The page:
Vitamin D: data

The 2010 and 2011 Scottish Health Surveys collected samples of blood from participants which have subsequently been analysed by the Food Standards Agency Scotland  to assess vitamin D levels in the population. This showed that the mean serum vitamin D level for the Scottish population was 37.5nmol/l, but that there was substantial variation across the population. Table 1 shows that mean vitamin D levels are lower with increasing deprivation and the percentage of the population with low levels of vitamin D is substantially higher in the more deprived areas.

Table 1 – Vitamin D levels in population aged >16 years by deprivation in 2010-2011 (Source: Purdon 2013)

Scottish Index of Multiple Deprivation (SIMD) quintile5 (least deprived) 1 (most deprived) 
Mean vitamin D (nmol/L)  45.7  40.9  38.7  31.5  31.3 
Percentage of population with suboptimal vitamin D (<25 nmol/l)  25 26 29 38 47
95% confidence interval  (19-33)  (21-32)  (22-38)  (31-46)  (39-55) 

 

A 2007 study based on 7,437 adults from the 1958 British birth cohort found that vitamin D levels in Scottish individuals were lower than those living in other parts of the UK (Table 2 – adapted from Hypponen and Power, 2007).

Table 2 - Mean 25-hydroxyvitamin D and prevalence of hypovitaminosis D at three thresholds
Region of residenceSubjects (n)Mean (95% confidence intervals) (nmol/L)< 25 nmol/L< 40 nmol/L< 75 nmol/L
Winter/spring          
Southern England 1,226 42.6 (41.5, 43.7) 12.5 43.8 86.2
Midlands and Wales 690 40.6 (39.3, 42.0) 16.1 46.9 87.9
Northern England 676 41.2 (39.7, 42.7) 17.5 46.6 85.9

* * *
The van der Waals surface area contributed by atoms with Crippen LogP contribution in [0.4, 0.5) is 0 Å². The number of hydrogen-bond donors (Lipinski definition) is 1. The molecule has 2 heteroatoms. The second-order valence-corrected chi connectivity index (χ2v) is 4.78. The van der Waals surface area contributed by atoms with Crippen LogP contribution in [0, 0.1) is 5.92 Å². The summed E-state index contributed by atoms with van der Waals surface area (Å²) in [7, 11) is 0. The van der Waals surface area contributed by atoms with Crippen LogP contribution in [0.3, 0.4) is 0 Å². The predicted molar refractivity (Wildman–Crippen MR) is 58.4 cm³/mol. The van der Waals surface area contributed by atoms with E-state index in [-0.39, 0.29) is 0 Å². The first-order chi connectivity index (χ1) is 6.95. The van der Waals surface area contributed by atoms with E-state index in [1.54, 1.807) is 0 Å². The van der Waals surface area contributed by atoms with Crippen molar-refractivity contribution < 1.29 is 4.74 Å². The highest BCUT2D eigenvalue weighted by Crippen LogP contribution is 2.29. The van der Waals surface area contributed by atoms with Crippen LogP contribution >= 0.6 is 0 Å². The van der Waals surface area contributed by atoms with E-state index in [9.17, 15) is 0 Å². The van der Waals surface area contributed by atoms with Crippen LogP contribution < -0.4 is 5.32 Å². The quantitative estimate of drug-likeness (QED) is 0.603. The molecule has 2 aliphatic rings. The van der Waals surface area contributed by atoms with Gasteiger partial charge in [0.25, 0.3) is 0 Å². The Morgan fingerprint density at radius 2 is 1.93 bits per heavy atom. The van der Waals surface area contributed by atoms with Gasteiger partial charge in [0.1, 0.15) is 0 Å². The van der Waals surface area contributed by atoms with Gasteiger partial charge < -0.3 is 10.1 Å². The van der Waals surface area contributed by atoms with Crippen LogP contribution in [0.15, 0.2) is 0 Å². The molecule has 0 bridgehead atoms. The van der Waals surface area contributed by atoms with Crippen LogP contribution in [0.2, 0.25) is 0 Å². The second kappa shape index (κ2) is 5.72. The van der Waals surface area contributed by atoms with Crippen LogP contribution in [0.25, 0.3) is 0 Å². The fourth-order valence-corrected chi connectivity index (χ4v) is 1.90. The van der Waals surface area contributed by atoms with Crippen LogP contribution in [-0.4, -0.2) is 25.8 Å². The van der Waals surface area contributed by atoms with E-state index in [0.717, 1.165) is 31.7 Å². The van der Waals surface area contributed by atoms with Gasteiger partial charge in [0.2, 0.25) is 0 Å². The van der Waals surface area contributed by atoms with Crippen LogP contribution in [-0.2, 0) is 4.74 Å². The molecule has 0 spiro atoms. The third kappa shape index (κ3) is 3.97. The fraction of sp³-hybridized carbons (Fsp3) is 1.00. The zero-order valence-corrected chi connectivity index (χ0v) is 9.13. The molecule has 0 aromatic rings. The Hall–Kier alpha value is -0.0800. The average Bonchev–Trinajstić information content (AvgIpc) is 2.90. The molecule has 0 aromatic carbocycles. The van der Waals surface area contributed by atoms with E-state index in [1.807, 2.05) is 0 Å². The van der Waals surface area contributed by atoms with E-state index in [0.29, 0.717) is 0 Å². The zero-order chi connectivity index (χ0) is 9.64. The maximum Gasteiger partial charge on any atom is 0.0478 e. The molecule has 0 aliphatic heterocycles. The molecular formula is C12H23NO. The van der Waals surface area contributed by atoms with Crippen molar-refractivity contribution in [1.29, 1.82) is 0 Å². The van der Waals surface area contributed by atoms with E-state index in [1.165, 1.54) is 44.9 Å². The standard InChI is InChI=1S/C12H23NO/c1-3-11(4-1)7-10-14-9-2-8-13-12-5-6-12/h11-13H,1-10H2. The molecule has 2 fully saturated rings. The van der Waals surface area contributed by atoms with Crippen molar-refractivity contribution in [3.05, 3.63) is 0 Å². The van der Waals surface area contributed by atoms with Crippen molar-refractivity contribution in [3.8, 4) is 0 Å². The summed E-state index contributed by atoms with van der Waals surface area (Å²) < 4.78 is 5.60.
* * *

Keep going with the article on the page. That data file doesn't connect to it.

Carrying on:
Scotland 256 35.4 (33.4, 37.5) 23.5 60 92.2
Summer and autumn          
Southern England 1,627 62.4 (61.2, 63.6) 2.7 12.3 56.7
Midlands and Wales 1,238 60.4 (59.1, 61.8) 2.1 14.8 62.4
Northern England 1,261 60.9 (59.5, 62.3) 3.3 15.7 60
Scotland 456 50.9 (48.9, 53.0) 8.3 27.5 74.9


Although there are plausible reasons why vitamin D levels may be lower in the Scottish population than in other countries, there are little data for comparison. Deficiency has also been reported to be common in countries where the population experiences more sunlight than in the UK; for example the US National Health and Nutrition Examination Survey of healthy adults reported that 41.6% of the participants had levels of less than

Please note: If you require the most up-to-date data available, please check the data sources directly as new data may have been published since these data pages were last updated. Although we endeavour to ensure that the data pages are kept up-to-date, there may be a time lag between new data being published and the relevant ScotPHO web pages being updated.